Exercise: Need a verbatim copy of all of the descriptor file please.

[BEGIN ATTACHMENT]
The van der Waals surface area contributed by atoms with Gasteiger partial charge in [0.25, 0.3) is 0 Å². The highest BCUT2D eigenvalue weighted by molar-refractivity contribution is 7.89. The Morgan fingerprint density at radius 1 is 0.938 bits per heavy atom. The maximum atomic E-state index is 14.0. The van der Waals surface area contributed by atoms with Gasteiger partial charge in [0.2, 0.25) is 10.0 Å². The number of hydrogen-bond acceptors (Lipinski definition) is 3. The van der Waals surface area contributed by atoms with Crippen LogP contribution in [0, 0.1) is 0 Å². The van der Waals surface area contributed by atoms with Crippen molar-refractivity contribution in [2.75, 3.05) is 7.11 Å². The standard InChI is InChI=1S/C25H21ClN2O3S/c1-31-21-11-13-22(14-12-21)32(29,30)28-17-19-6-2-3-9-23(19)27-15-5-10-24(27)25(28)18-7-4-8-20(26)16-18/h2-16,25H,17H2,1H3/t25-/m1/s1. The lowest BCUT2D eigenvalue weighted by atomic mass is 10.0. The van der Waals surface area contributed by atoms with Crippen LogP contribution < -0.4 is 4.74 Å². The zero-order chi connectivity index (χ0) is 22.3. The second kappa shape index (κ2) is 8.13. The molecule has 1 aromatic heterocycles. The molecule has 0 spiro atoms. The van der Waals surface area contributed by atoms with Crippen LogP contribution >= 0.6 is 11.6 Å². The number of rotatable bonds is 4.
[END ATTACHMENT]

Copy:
The van der Waals surface area contributed by atoms with Gasteiger partial charge in [0.25, 0.3) is 0 Å². The highest BCUT2D eigenvalue weighted by molar-refractivity contribution is 7.89. The Morgan fingerprint density at radius 1 is 0.938 bits per heavy atom. The maximum atomic E-state index is 14.0. The van der Waals surface area contributed by atoms with Gasteiger partial charge in [0.2, 0.25) is 10.0 Å². The number of hydrogen-bond acceptors (Lipinski definition) is 3. The van der Waals surface area contributed by atoms with Crippen LogP contribution in [0, 0.1) is 0 Å². The van der Waals surface area contributed by atoms with Crippen molar-refractivity contribution in [2.75, 3.05) is 7.11 Å². The standard InChI is InChI=1S/C25H21ClN2O3S/c1-31-21-11-13-22(14-12-21)32(29,30)28-17-19-6-2-3-9-23(19)27-15-5-10-24(27)25(28)18-7-4-8-20(26)16-18/h2-16,25H,17H2,1H3/t25-/m1/s1. The lowest BCUT2D eigenvalue weighted by atomic mass is 10.0. The van der Waals surface area contributed by atoms with Crippen LogP contribution < -0.4 is 4.74 Å². The zero-order chi connectivity index (χ0) is 22.3. The second kappa shape index (κ2) is 8.13. The molecule has 1 aromatic heterocycles. The molecule has 0 spiro atoms. The van der Waals surface area contributed by atoms with Crippen LogP contribution >= 0.6 is 11.6 Å². The number of rotatable bonds is 4.